Please note: Due to extremely large file sizes, point cloud data is not available via the Lidar Data Viewer. Point cloud data may be obtained by submitting a public records request to DOGAMI, or downloaded from:
    • Oregon State University: DOGAMI provides copies of raster and point cloud data to OSU for distribution on their public FTP site
    • National Oceanic and Atmospheric Administration: DOGAMI provides copies of lidar point cloud data to NOAA for distribution on their Digital Coast website

  • What software do I need to use lidar data? For rasters, users need GIS software that can read georeferenced rasters in .adf format (Esri grid) such as ArcGIS, IMAGINE, GeoMedia, etc. QGIS is an open source GIS software option that will support rasters. If the data are downloaded from a third party such as OpenTopography the data come in a variety of formats such as TIF, JPEG, IMAGINE, or Esri grid.

  • What ways are there to view lidar data? Lidar can be viewed as either mass points or a raster. The best method to view mass points (i.e., LAS files) is through a 3D point viewer, for example, the free U.S. Forest Service visualization system Fusion. Raster formatted data can be viewed as a digital elevation model (DEM) using a color ramp to expose variations in elevation. Many users create hillshades or slope rasters from the DEMs using GIS software. These derivative products allow for better visualization of surface features.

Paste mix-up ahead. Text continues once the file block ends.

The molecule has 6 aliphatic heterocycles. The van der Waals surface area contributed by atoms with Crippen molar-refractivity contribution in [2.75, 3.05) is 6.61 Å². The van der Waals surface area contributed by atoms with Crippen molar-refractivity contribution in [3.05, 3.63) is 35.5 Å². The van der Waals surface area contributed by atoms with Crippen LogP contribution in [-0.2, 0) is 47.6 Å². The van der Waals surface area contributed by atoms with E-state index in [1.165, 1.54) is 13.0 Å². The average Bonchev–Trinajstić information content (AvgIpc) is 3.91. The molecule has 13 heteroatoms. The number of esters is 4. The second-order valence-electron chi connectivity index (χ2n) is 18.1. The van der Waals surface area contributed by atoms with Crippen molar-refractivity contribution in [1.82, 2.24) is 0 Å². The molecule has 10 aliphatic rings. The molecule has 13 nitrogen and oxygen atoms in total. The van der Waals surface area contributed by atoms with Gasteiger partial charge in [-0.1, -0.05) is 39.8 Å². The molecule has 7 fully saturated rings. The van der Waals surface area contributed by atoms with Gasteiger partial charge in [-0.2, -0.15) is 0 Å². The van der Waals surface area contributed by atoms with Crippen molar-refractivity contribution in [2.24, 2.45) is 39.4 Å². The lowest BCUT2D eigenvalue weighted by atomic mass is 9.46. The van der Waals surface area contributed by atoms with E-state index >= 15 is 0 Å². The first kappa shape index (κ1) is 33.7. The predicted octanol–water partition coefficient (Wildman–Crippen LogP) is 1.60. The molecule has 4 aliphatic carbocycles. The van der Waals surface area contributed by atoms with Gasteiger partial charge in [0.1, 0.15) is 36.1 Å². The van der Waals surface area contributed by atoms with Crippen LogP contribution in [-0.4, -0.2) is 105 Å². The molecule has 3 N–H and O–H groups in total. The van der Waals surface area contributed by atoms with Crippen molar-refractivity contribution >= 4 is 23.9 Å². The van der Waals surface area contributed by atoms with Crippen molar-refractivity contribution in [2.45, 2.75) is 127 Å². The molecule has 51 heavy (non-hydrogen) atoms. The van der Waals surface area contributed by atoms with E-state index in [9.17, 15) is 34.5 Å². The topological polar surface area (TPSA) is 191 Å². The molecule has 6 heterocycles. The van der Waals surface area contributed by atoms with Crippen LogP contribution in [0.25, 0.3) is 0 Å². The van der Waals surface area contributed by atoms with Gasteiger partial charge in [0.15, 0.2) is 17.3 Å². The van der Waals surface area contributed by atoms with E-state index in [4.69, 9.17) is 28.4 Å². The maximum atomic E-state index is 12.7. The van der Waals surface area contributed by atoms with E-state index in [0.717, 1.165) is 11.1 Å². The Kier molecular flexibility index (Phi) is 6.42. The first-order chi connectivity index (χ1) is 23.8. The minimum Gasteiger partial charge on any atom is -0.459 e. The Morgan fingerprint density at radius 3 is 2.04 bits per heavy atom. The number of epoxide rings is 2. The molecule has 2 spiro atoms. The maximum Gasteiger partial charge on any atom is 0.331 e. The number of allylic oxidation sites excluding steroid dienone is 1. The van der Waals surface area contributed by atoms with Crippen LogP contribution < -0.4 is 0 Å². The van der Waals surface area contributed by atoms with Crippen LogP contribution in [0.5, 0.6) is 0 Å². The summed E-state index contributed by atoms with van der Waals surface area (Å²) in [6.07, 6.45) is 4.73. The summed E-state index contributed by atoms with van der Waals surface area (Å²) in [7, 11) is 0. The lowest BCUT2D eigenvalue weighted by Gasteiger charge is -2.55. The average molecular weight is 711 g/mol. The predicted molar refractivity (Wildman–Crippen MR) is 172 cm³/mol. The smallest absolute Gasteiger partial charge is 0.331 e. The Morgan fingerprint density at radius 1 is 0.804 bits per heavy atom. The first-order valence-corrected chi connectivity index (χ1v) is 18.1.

• Can I view lidar data in CAD software? Yes, both AutoCAD Civil 3D and Bentley Microstation support import of raster and LAS point data. It should be noted that LAS point datasets are typically very large and might operate slowly. Additionally, raster imports typically require changing settings. For instance, AutoCAD Civil 3D requires the user to specify ".adf" file format before the file can be viewed, and Bentley Microstation requires conversion of Esri grid format to TIFF or another image format to add rasters.

    Adding Raster-Based Surfaces to Your Civil 3D Map

  • Can contours be created from lidar data? Yes. Contours can be derived from lidar rasters using GIS software.
    How to Create Contour Lines in QGIS

  • What is the finest contour I can create?The appropriate contour interval for lidar is dependent on the size of the lidar ground footprint (diameter of the laser beam on the ground) and the accuracy of the lidar dataset being used. All OLC data support a 2-ft contour using American Society for Photogrammetry and Remote Sensing (ASPRS) standards for accuracy

  • How can I overlay multiple DOGAMI layers?
    The easiest way to do this is to download layer data or use web services via the DOGAMI Geospatial Data and Web Services page.

(last updated 09/08/2022)